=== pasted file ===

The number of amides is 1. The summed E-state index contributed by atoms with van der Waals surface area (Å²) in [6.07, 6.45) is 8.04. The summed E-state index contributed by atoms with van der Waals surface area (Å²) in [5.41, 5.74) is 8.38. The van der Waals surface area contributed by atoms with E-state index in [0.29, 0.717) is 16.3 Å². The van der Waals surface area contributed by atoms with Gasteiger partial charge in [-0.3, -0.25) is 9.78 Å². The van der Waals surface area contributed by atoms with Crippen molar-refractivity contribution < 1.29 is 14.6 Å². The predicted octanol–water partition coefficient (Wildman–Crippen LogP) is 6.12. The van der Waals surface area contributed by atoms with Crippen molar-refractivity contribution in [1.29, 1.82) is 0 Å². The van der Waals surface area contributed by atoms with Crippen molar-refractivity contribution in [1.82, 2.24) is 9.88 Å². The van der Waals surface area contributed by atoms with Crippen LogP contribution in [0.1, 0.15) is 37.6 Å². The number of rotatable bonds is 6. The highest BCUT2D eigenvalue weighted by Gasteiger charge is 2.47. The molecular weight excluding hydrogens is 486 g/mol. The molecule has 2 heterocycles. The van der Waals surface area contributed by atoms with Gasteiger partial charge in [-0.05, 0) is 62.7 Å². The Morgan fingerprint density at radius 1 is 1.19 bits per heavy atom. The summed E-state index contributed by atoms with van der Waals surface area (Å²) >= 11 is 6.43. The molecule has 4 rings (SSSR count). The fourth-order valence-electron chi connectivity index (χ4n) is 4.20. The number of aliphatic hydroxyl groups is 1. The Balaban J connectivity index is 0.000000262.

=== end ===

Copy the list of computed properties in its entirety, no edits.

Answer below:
The number of amides is 1. The summed E-state index contributed by atoms with van der Waals surface area (Å²) in [6.07, 6.45) is 8.04. The summed E-state index contributed by atoms with van der Waals surface area (Å²) in [5.41, 5.74) is 8.38. The van der Waals surface area contributed by atoms with E-state index in [0.29, 0.717) is 16.3 Å². The van der Waals surface area contributed by atoms with Gasteiger partial charge in [-0.3, -0.25) is 9.78 Å². The van der Waals surface area contributed by atoms with Crippen molar-refractivity contribution < 1.29 is 14.6 Å². The predicted octanol–water partition coefficient (Wildman–Crippen LogP) is 6.12. The van der Waals surface area contributed by atoms with Crippen molar-refractivity contribution in [1.29, 1.82) is 0 Å². The van der Waals surface area contributed by atoms with Crippen molar-refractivity contribution in [1.82, 2.24) is 9.88 Å². The van der Waals surface area contributed by atoms with Crippen LogP contribution in [0.1, 0.15) is 37.6 Å². The number of rotatable bonds is 6. The highest BCUT2D eigenvalue weighted by Gasteiger charge is 2.47. The molecular weight excluding hydrogens is 486 g/mol. The molecule has 2 heterocycles. The van der Waals surface area contributed by atoms with Gasteiger partial charge in [-0.05, 0) is 62.7 Å². The Morgan fingerprint density at radius 1 is 1.19 bits per heavy atom. The summed E-state index contributed by atoms with van der Waals surface area (Å²) >= 11 is 6.43. The molecule has 4 rings (SSSR count). The fourth-order valence-electron chi connectivity index (χ4n) is 4.20. The number of aliphatic hydroxyl groups is 1. The Balaban J connectivity index is 0.000000262.